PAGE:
Should the state alone take responsibility for what happened? Could individuals not think rationally? In Pratyaksha’s story ‘Dried Apricots Smell Like Dead Fish’, the narrator poignantly describes how many of the Sikhs were murdered in the neighbourhoods they were born in, by people they had been friends with. In his story ‘Karma’, Aditya Sharma writes about neighbours stealing furniture, utensils and electric gadgets from homes of Sikhs. Why did people behave in the way they did?
Satto, one of the characters in Mridula Garg’s story ‘The Morning After’ has an answer. She says:
One lighted match is all it needs to ignite a dump of charcoal. Once a crowd gathers, it soon becomes a mob. A mob out to celebrate or annihilate. A man in a mob is not a man.
This idea of a collective madness that had engulfed the people of the time does reappear in the book. It is an idea that holds emotional appeal but it does not account for the structural violence that minorities are vulnerable to in culturally diverse societies.
The book does have shining examples of courage and compassion amidst what Kapur calls “the tornado of violence.” When the state failed to uphold rule of law, individuals did step in to provide food, clothing and shelter. Some of them did so by putting their own lives in danger. They were not Sikhs but they were fellow human beings and fellow citizens who cared.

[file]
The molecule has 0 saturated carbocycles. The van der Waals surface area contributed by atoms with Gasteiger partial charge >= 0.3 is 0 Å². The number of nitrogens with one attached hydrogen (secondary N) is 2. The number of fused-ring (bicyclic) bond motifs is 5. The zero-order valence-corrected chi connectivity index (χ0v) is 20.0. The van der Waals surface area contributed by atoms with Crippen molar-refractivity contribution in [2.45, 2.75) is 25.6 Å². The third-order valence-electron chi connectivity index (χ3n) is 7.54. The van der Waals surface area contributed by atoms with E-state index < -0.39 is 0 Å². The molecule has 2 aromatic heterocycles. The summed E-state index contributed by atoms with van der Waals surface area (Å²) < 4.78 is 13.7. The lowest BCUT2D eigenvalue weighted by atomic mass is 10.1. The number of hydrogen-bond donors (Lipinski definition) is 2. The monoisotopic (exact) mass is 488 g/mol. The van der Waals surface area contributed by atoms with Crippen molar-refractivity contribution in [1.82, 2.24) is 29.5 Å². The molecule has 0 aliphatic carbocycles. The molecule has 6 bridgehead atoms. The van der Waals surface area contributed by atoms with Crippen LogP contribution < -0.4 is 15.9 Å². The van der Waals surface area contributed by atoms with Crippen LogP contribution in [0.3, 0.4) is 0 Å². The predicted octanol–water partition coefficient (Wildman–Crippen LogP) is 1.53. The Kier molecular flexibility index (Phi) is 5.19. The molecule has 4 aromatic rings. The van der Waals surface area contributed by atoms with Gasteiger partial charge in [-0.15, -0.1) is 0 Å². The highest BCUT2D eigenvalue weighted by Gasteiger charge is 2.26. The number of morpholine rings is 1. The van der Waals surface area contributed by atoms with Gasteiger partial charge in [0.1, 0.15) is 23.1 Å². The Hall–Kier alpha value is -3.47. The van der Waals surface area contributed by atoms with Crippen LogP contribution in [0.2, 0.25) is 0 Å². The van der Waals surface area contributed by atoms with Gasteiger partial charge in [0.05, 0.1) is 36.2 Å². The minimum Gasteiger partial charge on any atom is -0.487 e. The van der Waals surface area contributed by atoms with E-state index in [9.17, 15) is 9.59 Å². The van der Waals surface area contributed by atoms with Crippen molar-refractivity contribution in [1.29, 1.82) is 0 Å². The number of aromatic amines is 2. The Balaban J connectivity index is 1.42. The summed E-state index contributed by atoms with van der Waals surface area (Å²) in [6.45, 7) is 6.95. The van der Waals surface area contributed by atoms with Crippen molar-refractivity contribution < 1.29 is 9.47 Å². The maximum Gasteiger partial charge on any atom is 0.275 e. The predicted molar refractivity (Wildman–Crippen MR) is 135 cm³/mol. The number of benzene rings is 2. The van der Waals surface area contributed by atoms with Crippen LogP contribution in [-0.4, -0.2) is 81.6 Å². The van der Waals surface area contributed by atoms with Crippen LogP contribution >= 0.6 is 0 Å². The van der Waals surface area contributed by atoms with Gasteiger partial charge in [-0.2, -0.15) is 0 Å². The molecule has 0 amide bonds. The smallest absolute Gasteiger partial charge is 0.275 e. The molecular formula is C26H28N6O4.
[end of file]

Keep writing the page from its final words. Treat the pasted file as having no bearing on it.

As Kapur indicates in his introduction to the book, he is invested in the project of a democratic, pluralist India, that would embrace humaneness. He did not lose what the Sikhs did in 1984 but he experienced something else that changed his world overnight. He used to live in Seattle, USA, when the World Center in New York was attacked on September 11, 2011. Though the terrorists were identified as “Islamic militants,” everyone who was brown was suddenly perceived as a potential threat.
The open and inclusive environment that Kapur was accustomed to on liberal university campuses turned hostile. His white American girlfriend ended their relationship. He stopped going out at night, fearing that he might be exposed to hate crimes. This is not unlike the experience of Gill who had lived in Delhi for years but suddenly became an outsider owing to her Sikh identity after the Prime Minister was assassinated. People would refuse to rent her a flat, “as though we had grown horns or claws to become some sort of strange animals who could not be allowed into their houses.”
The strangest animal here is perhaps the state itself. It has grown monstrous because we have allowed it to not only enter our homes but also reign over our minds. We have surrendered our freedoms on a platter, and volunteered to be held captive. Ours is the silence that allows mobs to lynch, dictate food choices, and tell us who we are forbidden to love.